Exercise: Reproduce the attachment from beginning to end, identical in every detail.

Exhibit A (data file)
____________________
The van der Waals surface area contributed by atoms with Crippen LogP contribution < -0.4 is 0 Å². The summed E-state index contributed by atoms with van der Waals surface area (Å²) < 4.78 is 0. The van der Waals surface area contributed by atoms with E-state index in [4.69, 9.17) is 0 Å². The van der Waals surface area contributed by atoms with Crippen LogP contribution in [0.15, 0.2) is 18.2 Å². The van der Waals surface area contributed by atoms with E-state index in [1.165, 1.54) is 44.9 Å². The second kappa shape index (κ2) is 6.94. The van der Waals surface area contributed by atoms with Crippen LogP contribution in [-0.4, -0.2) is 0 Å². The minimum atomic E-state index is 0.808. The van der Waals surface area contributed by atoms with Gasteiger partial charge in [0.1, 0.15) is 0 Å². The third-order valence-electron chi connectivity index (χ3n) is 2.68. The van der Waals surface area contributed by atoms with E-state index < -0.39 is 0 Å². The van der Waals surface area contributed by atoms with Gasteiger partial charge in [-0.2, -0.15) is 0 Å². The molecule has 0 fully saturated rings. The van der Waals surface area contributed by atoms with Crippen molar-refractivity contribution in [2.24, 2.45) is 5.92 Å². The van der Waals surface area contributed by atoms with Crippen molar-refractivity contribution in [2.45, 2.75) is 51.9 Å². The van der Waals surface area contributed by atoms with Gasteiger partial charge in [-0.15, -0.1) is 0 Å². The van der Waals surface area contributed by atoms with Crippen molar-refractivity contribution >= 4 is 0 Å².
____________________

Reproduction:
The van der Waals surface area contributed by atoms with Crippen LogP contribution < -0.4 is 0 Å². The summed E-state index contributed by atoms with van der Waals surface area (Å²) < 4.78 is 0. The van der Waals surface area contributed by atoms with E-state index in [4.69, 9.17) is 0 Å². The van der Waals surface area contributed by atoms with Crippen LogP contribution in [0.15, 0.2) is 18.2 Å². The van der Waals surface area contributed by atoms with E-state index in [1.165, 1.54) is 44.9 Å². The second kappa shape index (κ2) is 6.94. The van der Waals surface area contributed by atoms with Crippen LogP contribution in [-0.4, -0.2) is 0 Å². The minimum atomic E-state index is 0.808. The van der Waals surface area contributed by atoms with Gasteiger partial charge in [0.1, 0.15) is 0 Å². The third-order valence-electron chi connectivity index (χ3n) is 2.68. The van der Waals surface area contributed by atoms with E-state index < -0.39 is 0 Å². The van der Waals surface area contributed by atoms with Gasteiger partial charge in [-0.2, -0.15) is 0 Å². The molecule has 0 fully saturated rings. The van der Waals surface area contributed by atoms with Crippen molar-refractivity contribution in [2.24, 2.45) is 5.92 Å². The van der Waals surface area contributed by atoms with Crippen molar-refractivity contribution in [2.45, 2.75) is 51.9 Å². The van der Waals surface area contributed by atoms with Gasteiger partial charge in [-0.15, -0.1) is 0 Å². The van der Waals surface area contributed by atoms with Crippen molar-refractivity contribution >= 4 is 0 Å².